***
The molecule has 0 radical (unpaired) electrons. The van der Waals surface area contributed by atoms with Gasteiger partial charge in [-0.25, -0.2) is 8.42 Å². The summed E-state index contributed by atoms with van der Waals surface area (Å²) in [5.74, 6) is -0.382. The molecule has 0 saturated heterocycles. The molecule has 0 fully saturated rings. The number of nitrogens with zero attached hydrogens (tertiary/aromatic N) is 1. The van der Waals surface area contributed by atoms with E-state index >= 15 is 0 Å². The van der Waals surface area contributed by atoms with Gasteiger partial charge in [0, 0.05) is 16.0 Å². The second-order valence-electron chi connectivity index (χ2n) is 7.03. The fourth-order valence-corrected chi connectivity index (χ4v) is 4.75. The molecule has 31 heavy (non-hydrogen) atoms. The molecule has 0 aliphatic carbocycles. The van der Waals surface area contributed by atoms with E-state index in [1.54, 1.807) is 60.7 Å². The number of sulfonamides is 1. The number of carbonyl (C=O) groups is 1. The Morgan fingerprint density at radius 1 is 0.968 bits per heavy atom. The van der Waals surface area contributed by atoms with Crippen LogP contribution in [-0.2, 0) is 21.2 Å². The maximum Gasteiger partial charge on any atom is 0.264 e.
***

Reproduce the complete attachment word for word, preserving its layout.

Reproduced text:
The molecule has 0 radical (unpaired) electrons. The van der Waals surface area contributed by atoms with Gasteiger partial charge in [-0.25, -0.2) is 8.42 Å². The summed E-state index contributed by atoms with van der Waals surface area (Å²) in [5.74, 6) is -0.382. The molecule has 0 saturated heterocycles. The molecule has 0 fully saturated rings. The number of nitrogens with zero attached hydrogens (tertiary/aromatic N) is 1. The van der Waals surface area contributed by atoms with E-state index >= 15 is 0 Å². The van der Waals surface area contributed by atoms with Gasteiger partial charge in [0, 0.05) is 16.0 Å². The second-order valence-electron chi connectivity index (χ2n) is 7.03. The fourth-order valence-corrected chi connectivity index (χ4v) is 4.75. The molecule has 31 heavy (non-hydrogen) atoms. The molecule has 0 aliphatic carbocycles. The van der Waals surface area contributed by atoms with E-state index in [1.54, 1.807) is 60.7 Å². The number of sulfonamides is 1. The number of carbonyl (C=O) groups is 1. The Morgan fingerprint density at radius 1 is 0.968 bits per heavy atom. The van der Waals surface area contributed by atoms with Crippen LogP contribution in [-0.2, 0) is 21.2 Å². The maximum Gasteiger partial charge on any atom is 0.264 e.